KUWAIT, (Reuters) – Kuwait’s ruler may have defused a political crisis in the OPEC exporter by dissolving parliament but some analysts say the next assembly and cabinet are no more likely to agree on much-needed economic reforms than the last.
Sheikh Sabah al-Ahmad al-Sabah, who has the last word in politics in Gulf Arab Kuwait, set elections for May 17 to end a protracted row between lawmakers and ministers that had stalled political life since the cabinet was sworn in last year.
The wrangling delayed reforms intended to set Kuwait on the same path as neighbours Dubai, Qatar and Bahrain, which have used their oil cash to diversify into finance and tourism.
Even the conservative kingdom of Saudi Arabia is opening up its economy, but Kuwait, siting on one tenth of global oil reserves, has yet to pass key laws needed to attract investment.
While the Arab world’s second largest bourse has rallied on hopes that a new assembly would endorse more business-friendly reforms, analysts said it would be hard to wean Kuwaitis off a nanny state that provides life-long jobs for 90 percent of them.
They say the government has proved too weak to push through key reforms in the face of a parliament focused on popular issues, like blocking plans to close diwanyas, makeshift cafes.
“I don’t think anything will change because the government is not serious about economic reforms. Parliament (also) has the wrong priorities,” said Naser al-Nafisi, General Manager of the Al-Joman Centre for Economic Consultancy in Kuwait.
“Oil may run out in 40 years. There will be a generation that could suffer from this carelessness.”
Parliament has a history of challenging the government — unusual in a region ruled by families — but spent much of the year questioning ministers accused of graft or misconduct, triggering several resignations. No oil minister has been named since Badr al-Humaidhi quit under pressure from deputies.
“I’m not very optimistic,” said former oil minister Ali al-Baghli. “There will be some new faces but deputies like to focus on supervision and grillings which are popular issues.”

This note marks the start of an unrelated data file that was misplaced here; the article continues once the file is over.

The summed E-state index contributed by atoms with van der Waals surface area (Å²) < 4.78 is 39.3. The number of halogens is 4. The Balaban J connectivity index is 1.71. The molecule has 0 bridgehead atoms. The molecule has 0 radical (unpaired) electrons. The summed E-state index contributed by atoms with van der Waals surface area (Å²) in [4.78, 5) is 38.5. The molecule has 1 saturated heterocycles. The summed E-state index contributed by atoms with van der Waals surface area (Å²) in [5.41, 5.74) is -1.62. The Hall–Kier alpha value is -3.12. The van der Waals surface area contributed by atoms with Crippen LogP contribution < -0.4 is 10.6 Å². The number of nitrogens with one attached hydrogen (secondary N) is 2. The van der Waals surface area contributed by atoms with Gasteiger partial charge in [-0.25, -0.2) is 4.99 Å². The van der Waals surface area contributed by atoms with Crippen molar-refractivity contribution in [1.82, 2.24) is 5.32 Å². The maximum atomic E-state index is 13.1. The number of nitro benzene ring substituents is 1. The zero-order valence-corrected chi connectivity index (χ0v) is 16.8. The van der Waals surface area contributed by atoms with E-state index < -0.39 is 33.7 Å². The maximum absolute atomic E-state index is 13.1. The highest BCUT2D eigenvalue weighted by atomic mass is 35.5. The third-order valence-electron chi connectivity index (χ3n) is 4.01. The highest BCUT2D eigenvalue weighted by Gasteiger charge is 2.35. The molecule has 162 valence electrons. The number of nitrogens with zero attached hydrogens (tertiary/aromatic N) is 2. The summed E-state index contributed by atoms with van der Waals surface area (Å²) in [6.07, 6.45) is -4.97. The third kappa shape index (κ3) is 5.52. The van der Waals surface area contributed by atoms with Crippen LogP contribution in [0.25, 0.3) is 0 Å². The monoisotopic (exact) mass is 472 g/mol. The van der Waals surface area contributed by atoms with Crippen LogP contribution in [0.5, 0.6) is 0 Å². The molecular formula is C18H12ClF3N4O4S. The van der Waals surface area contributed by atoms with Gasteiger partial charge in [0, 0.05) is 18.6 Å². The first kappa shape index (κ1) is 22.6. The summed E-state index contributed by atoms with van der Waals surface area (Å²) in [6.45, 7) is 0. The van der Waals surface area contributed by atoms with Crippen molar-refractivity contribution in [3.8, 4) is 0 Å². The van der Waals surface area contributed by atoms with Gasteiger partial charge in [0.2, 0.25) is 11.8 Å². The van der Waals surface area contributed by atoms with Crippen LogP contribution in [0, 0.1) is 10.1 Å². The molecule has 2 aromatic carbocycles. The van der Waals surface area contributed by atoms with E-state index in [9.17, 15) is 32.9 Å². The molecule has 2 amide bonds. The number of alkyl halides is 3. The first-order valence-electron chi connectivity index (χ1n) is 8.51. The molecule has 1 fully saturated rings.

On top of its economic concerns, Sunni-ruled Kuwait is deeply concerned about the prospect of war between its key ally, the United States, and its Shi’ite Muslim neighbour Iran.
Kuwait, whose own population is one third Shi’ite, has recently seen a spike in sectarian tension that has spread to parliament itself. The public prosecutor this month asked parliament to lift the immunity of two Shi’ite lawmakers who held a memorial for a slain member of Lebanon’s Hezbollah.
Kuwait accuses the Imad Mouhniyah of involvement in the hijacking of a Kuwait Airways plane in 1988 and the killing of two Kuwaitis. The MPs said they were accused of joining Hezbollah Kuwait despite the state’s ban on political parties.
The ruler said in his televised address on Wednesday that Kuwaiti loyalty should be to God and country rather than “sect, tribe or group”.
Some analysts say these are the teething pains of a budding democracy, but others believe Kuwait has no time to waste.
“We badly need the reforms because oil will not last for ever. We have to imitate the success of others such as Dubai and Abu Dhabi which rely less on oil,” said Baghli.
Kuwait relies on oil and gas for 40 percent of its GDP, versus 3 percent in Dubai, a member of the United Arab Emirates.
“If the (new) government is weak and without a majority in parliament, the same problems will come back,” said Ahmed Baqer, a key lawmaker and advocate of economic reform.
Parliament made progress in recent months, approving decade-old reform plans including a cut in tax on foreign firms and privatisation of the loss-making national airline. But a bill to set up a financial regulator has stalled in the house.
The conflict escalated this week when parliament, dominated by Islamists, moderate opposition and independent lawmakers, demanded another pay rise for public servants.
The government had already agreed a rise in state salaries in February in the face of rising inflation and bowed to demands that it buy back debts Kuwaitis had incurred in shopping sprees.
Annual inflation was a near-record 6.7 percent in November, though Kuwait dropped its peg to the weakening dollar last year, and the rising cost of living has become a political hot potato.
As political parties are banned, there is often a lack of coordination among lawmakers. Kuwaiti rulers have dissolved parliament five times since it was set up in 1963, twice suspending it for several years following political disputes.
Women won the right to vote and run in elections in 2005 but none won seats in the 2006 elections.
Analysts said the election result is unpredictable because a new system cuts the number of constituencies from 25 to five, with the aim of loosening the tribal grip on politics and discouraging vote-buying.